Parliament's trade committee wants Ssali sacked over shillings 8 billion scandal  

The Trade Committee of the Ugandan Parliament has issued a recommendation for the removal of Geraldine Ssali, the Permanent Secretary at the Ministry of Trade, Industry, and Cooperatives.

The committee's decision comes in the wake of accusations against Ssali for her alleged involvement in illegal and deliberate fraudulent practices that have cost the government a staggering 8 billion shillings.

The Parliamentary Committee on Trade, Industry, and Cooperatives recently concluded its investigation into the controversies surrounding the diversion of 5 billion shillings, originally allocated for rent, towards the renovation of Farmers House.

The findings of the probe have led the committee to call for Ssali's removal from her position, citing abuse of office, causing financial loss, negligence of duty, and other charges.

Chairperson of the Trade Committee, Mwine Mpaka, stated, "They further want Ssali prosecuted by the Directorate of Public Prosecutions for negligence of duty, disobedience, and causing financial loss."

The troubles for Ssali do not end there, as the investigation's findings reveal that the allocated funds were misused.

The committee discovered irregularities and illegalities in the procurement processes, with Mpaka emphasizing that "all the procurement processes were irregular, illegal, and a nullity."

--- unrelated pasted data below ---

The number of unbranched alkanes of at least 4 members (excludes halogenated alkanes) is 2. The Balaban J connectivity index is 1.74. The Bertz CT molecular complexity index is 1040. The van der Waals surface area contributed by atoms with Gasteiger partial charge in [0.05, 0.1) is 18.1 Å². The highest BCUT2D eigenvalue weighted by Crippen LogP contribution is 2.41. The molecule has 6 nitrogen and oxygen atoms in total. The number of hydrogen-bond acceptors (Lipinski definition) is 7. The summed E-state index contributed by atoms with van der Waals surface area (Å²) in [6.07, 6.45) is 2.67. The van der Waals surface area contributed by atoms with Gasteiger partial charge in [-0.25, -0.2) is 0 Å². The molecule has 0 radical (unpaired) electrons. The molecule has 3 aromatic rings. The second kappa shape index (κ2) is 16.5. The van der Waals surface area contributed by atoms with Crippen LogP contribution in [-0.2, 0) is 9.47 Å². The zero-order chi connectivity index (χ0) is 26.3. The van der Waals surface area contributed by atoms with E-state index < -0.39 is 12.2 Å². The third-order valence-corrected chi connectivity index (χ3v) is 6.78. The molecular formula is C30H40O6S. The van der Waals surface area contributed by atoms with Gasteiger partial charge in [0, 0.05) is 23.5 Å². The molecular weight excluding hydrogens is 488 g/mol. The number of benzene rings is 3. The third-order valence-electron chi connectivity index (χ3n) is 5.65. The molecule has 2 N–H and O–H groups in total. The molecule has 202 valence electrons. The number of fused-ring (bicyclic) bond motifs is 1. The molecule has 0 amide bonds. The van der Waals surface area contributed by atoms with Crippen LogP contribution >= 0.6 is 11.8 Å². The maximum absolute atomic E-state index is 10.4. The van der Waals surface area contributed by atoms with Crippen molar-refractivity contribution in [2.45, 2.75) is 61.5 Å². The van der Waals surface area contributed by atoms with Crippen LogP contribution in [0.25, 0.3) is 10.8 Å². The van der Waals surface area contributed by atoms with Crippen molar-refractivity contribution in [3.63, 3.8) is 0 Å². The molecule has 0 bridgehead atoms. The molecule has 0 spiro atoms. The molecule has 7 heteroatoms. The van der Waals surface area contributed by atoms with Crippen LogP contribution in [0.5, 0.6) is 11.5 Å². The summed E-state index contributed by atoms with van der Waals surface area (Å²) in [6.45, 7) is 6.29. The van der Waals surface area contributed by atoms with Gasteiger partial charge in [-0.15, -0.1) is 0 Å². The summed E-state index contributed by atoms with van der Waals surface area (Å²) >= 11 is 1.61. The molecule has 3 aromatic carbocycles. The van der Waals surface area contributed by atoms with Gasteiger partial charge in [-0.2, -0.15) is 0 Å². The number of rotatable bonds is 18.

One startling revelation from the investigation was that a significant shillings 570 million was spent transferring documents from the ministry offices in Kampala to Entebbe.

The committee anticipates that this figure could triple to shillings 1.6 billion if additional relocations are required.

Another fraudulent aspect of the procurement process involved the publication of the contract winner for only three days, instead of the required 10 days as stipulated by the Public Procurement and Disposal of Public Assets (PPDA) Act.

The committee also raised concerns about the contractor, Sarick Construction Company Limited, which is now demanding 8.4 billion shillings—significantly more than the 4.6 billion shillings originally valued and approved by the Ministry of Works and Transport.

In addition to recommending a forensic audit of the shillings 570 million used for document transportation, the committee called for an investigation into Transport officer Daniel Kalule for his alleged involvement in facilitating the creation of ghost fuel cards, which resulted in a loss of shillings 362 million.

In response to these serious allegations and recommendations, Trade Minister Fred Mwebesa assured parliament that action would be taken.

The Speaker of Parliament emphasized that this action should be carried out within two weeks, with the executive branch expected to report back to the house.

As this scandal unfolds, it underscores the importance of accountability and transparency in government institutions, with parliament taking decisive steps to ensure that those responsible for financial mismanagement are held accountable for their actions.

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